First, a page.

Stories about Software


ChessTDD 28: Preparing for Idiomatic SpecFlow

This week I’m starting the process of engaging more yak-shaving, but I think it’s important yak-shaving. If we’re going to be doing this SpecFlow thing in the series, let’s get it done right. In a post I made last week, Darren Cauthon took the time to put together this gist. I read through it and my eyes bugged out. That kind of visualization is solid gold for this problem space. How powerful is it to be able to show other developers (and hypothetical business stakeholders) these ASCII chess boards and say, “look, this movement works?!” So, I’m asking you to indulge me in the journey to get there.

Here’s what I accomplish in this clip:

  • Created AsciiBoardBuilder class to take strings like “BQ” and “WP” and turn them into pieces added to a Board instance.
  • Got half-ish way through implementing that class.

Here are some lessons to take away:

  • I created something called “AsciiBoardBuilder.”  There was a time when I would have immediately thought to have it implement an IBoardBuilder interface, but I’ve gravitated away from this over the years as it tends to lead to unnecessary abstraction at times.  We can always do this alter if we need some other means of constructing boards aside from just using the Board class itself.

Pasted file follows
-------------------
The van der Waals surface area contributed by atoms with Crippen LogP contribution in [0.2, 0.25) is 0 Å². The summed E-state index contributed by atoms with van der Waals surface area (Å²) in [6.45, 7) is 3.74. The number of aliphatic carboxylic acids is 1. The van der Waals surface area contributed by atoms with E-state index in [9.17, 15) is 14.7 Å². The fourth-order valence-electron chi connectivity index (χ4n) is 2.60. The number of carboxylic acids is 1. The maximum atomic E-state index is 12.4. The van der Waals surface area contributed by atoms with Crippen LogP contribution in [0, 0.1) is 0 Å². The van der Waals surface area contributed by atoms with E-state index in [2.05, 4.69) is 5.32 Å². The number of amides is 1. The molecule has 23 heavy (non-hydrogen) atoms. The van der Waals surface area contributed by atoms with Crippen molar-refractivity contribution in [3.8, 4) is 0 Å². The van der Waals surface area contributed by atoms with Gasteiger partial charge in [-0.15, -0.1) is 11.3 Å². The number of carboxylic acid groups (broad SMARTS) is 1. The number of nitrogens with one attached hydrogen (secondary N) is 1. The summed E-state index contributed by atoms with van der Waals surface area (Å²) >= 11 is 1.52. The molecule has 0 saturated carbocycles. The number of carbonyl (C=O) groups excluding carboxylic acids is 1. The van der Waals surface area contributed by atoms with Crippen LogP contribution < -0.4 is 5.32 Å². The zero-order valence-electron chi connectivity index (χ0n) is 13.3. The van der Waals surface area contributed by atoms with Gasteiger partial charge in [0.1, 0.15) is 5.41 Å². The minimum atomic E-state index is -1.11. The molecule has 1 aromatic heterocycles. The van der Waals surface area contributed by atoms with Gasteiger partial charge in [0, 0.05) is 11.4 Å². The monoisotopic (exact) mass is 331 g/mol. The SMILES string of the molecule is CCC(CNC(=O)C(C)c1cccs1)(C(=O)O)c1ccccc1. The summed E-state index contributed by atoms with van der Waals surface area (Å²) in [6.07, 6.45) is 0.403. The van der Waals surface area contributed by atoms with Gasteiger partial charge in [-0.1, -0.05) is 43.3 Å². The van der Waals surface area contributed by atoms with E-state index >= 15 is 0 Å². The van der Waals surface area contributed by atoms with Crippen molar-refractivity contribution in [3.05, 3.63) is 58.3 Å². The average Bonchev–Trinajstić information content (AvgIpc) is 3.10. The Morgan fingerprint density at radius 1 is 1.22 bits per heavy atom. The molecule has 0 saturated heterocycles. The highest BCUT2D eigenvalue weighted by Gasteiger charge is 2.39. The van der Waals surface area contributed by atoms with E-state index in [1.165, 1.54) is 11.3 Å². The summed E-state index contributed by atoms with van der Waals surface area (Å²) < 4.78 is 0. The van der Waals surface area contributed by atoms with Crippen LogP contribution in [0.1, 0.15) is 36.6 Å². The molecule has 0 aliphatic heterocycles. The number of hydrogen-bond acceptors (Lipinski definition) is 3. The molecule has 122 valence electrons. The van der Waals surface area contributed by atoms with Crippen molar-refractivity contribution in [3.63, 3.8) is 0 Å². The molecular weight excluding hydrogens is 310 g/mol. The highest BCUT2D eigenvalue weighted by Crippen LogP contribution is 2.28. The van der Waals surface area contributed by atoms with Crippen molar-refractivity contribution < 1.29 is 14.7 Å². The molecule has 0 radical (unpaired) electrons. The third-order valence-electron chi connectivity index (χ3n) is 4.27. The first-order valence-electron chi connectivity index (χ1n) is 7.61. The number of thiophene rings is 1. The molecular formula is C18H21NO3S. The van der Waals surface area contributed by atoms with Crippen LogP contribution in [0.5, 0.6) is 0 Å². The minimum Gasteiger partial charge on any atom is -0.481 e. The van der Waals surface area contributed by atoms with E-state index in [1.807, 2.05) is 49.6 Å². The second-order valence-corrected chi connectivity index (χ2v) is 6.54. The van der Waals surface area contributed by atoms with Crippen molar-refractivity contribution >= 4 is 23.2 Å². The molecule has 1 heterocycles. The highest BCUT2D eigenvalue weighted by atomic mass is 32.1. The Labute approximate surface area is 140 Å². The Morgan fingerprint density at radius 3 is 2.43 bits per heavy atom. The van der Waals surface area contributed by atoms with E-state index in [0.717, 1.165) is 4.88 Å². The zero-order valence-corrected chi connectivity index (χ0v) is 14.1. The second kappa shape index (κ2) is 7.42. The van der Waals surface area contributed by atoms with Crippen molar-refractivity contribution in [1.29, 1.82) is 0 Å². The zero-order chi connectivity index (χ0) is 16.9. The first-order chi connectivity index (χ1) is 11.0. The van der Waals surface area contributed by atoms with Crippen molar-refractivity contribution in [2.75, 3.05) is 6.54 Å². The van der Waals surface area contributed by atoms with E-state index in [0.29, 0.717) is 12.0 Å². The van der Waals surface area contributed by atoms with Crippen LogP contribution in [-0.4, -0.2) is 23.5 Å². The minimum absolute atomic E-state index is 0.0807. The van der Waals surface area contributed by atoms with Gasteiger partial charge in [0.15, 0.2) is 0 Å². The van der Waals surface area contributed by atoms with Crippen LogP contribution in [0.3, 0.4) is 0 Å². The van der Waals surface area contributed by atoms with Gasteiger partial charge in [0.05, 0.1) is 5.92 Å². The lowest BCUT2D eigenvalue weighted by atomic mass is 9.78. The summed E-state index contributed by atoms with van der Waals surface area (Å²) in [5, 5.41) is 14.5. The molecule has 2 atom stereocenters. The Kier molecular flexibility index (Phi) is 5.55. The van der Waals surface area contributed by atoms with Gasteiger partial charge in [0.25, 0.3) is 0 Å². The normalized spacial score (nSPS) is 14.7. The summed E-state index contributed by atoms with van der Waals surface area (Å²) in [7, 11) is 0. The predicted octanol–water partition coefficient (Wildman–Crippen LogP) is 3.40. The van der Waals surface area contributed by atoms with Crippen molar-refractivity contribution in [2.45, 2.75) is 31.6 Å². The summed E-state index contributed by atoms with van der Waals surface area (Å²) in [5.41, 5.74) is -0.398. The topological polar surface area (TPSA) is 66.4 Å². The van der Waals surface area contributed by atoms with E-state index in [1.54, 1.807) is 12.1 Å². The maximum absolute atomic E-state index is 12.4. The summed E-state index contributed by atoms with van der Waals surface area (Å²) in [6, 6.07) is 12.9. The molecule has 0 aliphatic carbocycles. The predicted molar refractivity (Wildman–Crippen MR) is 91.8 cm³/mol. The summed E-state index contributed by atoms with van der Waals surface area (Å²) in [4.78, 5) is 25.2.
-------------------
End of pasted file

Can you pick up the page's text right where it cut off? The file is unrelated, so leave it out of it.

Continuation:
• In case you’ve forgotten, one trick I use is to create the production class in the same file as the test class at first, when convenient.  NCrunch runs a little quicker this way and you don’t have to flip back and forth between two files.  I leave it in here until it no longer makes sense to, usually (e.g. when some other production class needs to use my new class).
  • I did something that’s a little more complex than your average TDD scenario, wherein I was modifying two different production classes as I went.  This isn’t particularly common and you might not want to do it if you’re new to this or you run into trouble trying it.  But if it works for you, there’s no reason not to do this.
  • If you go look up a solution, such as how to implement a bit of Linq-fu, it’s probably worth writing an extra test or two that you expect to go green just to confirm that you really understand the behavior of the solution that you found.
  • What I did with factoring out GeneratedBoard may not be to your liking.  This has the upside of eliminating duplication but the downside of introducing a bit of indirection.  For me, the improvement in how succinct the test cases are is worth it, but you may not agree.  This isn’t always an exact science — taste does factor in.
  • I’m pretty rigid about strongly favoring one assert per test method.  Not everyone feels this way, but I felt it worth refactoring to assert only one thing: that the piece is a white bishop.  (As opposed to asserting that it’s white and then that it’s a bishop).  I suggest that unless there’s really no option but to have multiple asserts, you factor toward one.